Political Homelessness and Circus Tent Politics

While moderate and conservative partisans of the Republican Party continue their ideological tug-of-war over the future of the GOP, many of their former co-factionalists from across the political spectrum have liberated themselves from the trappings of duopolist ideology (for the present, at least), arguing in essence that if the two-party system is the form of our political alienation, then third party activism should be the content of our politics.

Mark West at Renew America urges support of the Constitution Party, arguing that the Republicrats' duopoly must be broken if the political system is to be fixed:
Our Federal government has been prostituted for political benefit. Republicans spent like crazy when they controlled Congress. The Democrats use that as an excuse to spend even more now that they are in control . . . Americans deserve the Republic their fathers left them. Not the Oligarchy the Republicrats are building for the financial elite.
Pronk Palisades wants to pull together an "American Citizens' Alliance Party - ACAP on government spending, taxes, debt and regulations," writing:
More and more I am convinced that a third party based on limited government would be successful in getting both Republican and Democratic voters as well as independents as party members.
And The Legal Satyricon sees an opportunity for the Libertarian Party in the fragmentation of the former Republican coalition:
Libertarians need to strike now – while the iron is hot. The Republican Party was, at one time, the refuge of Libertarians . . . Today, the Libertarians have no home.
Such political homelessness is quite common in the United States, a symptom of the duopolization of our civic discourse by the representatives of the bipoligarchy. The tents of the major parties, however, do not provide shelter. Instead, they offer only the sorry spectacle of circus mastery.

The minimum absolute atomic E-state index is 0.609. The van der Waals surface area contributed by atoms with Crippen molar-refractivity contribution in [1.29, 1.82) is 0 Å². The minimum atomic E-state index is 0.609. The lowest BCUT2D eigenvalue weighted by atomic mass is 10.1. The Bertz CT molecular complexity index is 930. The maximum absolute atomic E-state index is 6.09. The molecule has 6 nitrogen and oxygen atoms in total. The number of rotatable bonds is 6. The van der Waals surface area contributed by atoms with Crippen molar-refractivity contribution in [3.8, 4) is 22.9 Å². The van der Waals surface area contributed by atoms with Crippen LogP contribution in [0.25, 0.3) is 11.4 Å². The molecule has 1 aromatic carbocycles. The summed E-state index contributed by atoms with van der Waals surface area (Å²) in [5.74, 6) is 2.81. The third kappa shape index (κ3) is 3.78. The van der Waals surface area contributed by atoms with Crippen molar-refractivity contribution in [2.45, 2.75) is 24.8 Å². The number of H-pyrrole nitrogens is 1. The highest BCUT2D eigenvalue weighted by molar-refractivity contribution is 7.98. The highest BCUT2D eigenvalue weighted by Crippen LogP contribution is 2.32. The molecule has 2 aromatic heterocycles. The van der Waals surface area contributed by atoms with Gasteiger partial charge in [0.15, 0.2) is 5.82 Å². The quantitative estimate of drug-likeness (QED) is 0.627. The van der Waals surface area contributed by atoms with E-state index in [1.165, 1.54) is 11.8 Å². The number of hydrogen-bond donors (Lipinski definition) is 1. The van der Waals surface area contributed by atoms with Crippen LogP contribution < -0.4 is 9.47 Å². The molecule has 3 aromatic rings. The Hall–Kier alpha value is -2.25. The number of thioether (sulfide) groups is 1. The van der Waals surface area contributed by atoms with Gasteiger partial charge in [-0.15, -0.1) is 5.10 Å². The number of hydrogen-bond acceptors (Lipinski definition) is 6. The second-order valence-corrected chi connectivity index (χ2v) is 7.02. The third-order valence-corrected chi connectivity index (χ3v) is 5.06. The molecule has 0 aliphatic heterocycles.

4 comments:

Samuel Wilson said...

Is a third or fourth or even fifth tent the answer? I wonder whether the necessary solution is a more radical one: a no-party state in which each legislator represents a state or district and nothing else; where legislative committees are filled by lot rather than by majority-party rule; and which reinforces the role of the Electoral College in order to subvert both the main rationale for national parties and the image of the President as "sole representative of the entire American people." But even if you find this desirable, can we have it without revolution?

d.eris said...

I like the idea of the "no-party state," and it certainly doesn't appear that it could be accomplished without a revolution. But I think the first step in that revolution would be breaking the two-party state, and in that sense, third fourth and fifth tents are a move in the right direction.

Samuel Wilson said...

The current Bipolarchy (or duopoly) has been in place for approximately 150 years, and hasn't really been challegned seriously since the Populists in the 1890s. At what point would anyone reading this concede that it is unassailable by conventional (i.e. electoral) means? And what follows from such a conclusion?

d. eris said...

I was just re-reading Federalist No. 60, which I plan to post on at some point in the near future, and in which Hamilton dismisses the idea that elected office would become monopolized by a "favored class of men" on the grounds that, if it happened, it would result in a "popular revolution." I'd say we're past due.

 
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